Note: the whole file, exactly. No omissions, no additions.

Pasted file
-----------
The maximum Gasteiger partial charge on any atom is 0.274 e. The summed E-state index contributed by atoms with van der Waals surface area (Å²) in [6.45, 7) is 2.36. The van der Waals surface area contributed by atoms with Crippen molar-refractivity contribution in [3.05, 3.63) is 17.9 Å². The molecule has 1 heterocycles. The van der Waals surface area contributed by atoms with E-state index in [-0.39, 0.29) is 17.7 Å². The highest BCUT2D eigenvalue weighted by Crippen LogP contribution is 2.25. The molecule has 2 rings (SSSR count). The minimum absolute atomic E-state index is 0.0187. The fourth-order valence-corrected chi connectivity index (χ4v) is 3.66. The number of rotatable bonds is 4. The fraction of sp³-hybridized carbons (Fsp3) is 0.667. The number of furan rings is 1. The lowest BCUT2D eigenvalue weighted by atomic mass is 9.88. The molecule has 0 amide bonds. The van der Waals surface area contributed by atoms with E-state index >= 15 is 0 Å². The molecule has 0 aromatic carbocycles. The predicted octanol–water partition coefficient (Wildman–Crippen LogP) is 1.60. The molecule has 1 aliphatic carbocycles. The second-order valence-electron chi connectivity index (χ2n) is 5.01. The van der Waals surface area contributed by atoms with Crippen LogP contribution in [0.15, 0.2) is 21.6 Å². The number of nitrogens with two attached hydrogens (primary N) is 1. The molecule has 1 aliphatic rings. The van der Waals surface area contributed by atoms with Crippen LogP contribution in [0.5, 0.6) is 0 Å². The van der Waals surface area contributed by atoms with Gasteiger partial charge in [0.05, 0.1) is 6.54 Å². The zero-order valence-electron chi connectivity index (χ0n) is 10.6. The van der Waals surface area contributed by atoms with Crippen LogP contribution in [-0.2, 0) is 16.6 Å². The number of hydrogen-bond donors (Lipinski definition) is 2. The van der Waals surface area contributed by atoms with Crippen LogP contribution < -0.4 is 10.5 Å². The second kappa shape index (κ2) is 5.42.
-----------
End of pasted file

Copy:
The maximum Gasteiger partial charge on any atom is 0.274 e. The summed E-state index contributed by atoms with van der Waals surface area (Å²) in [6.45, 7) is 2.36. The van der Waals surface area contributed by atoms with Crippen molar-refractivity contribution in [3.05, 3.63) is 17.9 Å². The molecule has 1 heterocycles. The van der Waals surface area contributed by atoms with E-state index in [-0.39, 0.29) is 17.7 Å². The highest BCUT2D eigenvalue weighted by Crippen LogP contribution is 2.25. The molecule has 2 rings (SSSR count). The minimum absolute atomic E-state index is 0.0187. The fourth-order valence-corrected chi connectivity index (χ4v) is 3.66. The number of rotatable bonds is 4. The fraction of sp³-hybridized carbons (Fsp3) is 0.667. The number of furan rings is 1. The lowest BCUT2D eigenvalue weighted by atomic mass is 9.88. The molecule has 0 amide bonds. The van der Waals surface area contributed by atoms with E-state index >= 15 is 0 Å². The molecule has 0 aromatic carbocycles. The predicted octanol–water partition coefficient (Wildman–Crippen LogP) is 1.60. The molecule has 1 aliphatic carbocycles. The second-order valence-electron chi connectivity index (χ2n) is 5.01. The van der Waals surface area contributed by atoms with Crippen LogP contribution in [0.15, 0.2) is 21.6 Å². The number of nitrogens with two attached hydrogens (primary N) is 1. The molecule has 1 aliphatic rings. The van der Waals surface area contributed by atoms with Crippen LogP contribution in [0.5, 0.6) is 0 Å². The van der Waals surface area contributed by atoms with Gasteiger partial charge in [0.05, 0.1) is 6.54 Å². The zero-order valence-electron chi connectivity index (χ0n) is 10.6. The van der Waals surface area contributed by atoms with Crippen LogP contribution in [-0.2, 0) is 16.6 Å². The number of hydrogen-bond donors (Lipinski definition) is 2. The van der Waals surface area contributed by atoms with Crippen LogP contribution < -0.4 is 10.5 Å². The second kappa shape index (κ2) is 5.42.